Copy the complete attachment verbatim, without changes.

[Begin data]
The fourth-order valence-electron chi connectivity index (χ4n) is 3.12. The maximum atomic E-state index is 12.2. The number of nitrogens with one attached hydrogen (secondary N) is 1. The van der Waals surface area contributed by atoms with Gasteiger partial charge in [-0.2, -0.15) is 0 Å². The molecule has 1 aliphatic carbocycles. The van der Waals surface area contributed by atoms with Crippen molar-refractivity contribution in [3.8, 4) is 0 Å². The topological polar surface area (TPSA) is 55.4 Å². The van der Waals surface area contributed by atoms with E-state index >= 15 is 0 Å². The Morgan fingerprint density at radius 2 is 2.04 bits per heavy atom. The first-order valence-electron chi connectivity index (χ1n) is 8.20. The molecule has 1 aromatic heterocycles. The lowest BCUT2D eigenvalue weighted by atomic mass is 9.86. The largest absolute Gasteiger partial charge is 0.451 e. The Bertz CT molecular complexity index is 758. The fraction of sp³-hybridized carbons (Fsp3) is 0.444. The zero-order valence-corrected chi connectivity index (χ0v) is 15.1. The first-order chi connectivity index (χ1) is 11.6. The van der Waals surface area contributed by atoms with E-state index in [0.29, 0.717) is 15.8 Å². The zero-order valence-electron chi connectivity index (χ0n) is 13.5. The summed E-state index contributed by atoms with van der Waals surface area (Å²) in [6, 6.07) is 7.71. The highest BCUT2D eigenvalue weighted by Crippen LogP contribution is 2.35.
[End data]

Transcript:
The fourth-order valence-electron chi connectivity index (χ4n) is 3.12. The maximum atomic E-state index is 12.2. The number of nitrogens with one attached hydrogen (secondary N) is 1. The van der Waals surface area contributed by atoms with Gasteiger partial charge in [-0.2, -0.15) is 0 Å². The molecule has 1 aliphatic carbocycles. The van der Waals surface area contributed by atoms with Crippen molar-refractivity contribution in [3.8, 4) is 0 Å². The topological polar surface area (TPSA) is 55.4 Å². The van der Waals surface area contributed by atoms with E-state index >= 15 is 0 Å². The Morgan fingerprint density at radius 2 is 2.04 bits per heavy atom. The first-order valence-electron chi connectivity index (χ1n) is 8.20. The molecule has 1 aromatic heterocycles. The lowest BCUT2D eigenvalue weighted by atomic mass is 9.86. The largest absolute Gasteiger partial charge is 0.451 e. The Bertz CT molecular complexity index is 758. The fraction of sp³-hybridized carbons (Fsp3) is 0.444. The zero-order valence-corrected chi connectivity index (χ0v) is 15.1. The first-order chi connectivity index (χ1) is 11.6. The van der Waals surface area contributed by atoms with E-state index in [0.29, 0.717) is 15.8 Å². The zero-order valence-electron chi connectivity index (χ0n) is 13.5. The summed E-state index contributed by atoms with van der Waals surface area (Å²) in [6, 6.07) is 7.71. The highest BCUT2D eigenvalue weighted by Crippen LogP contribution is 2.35.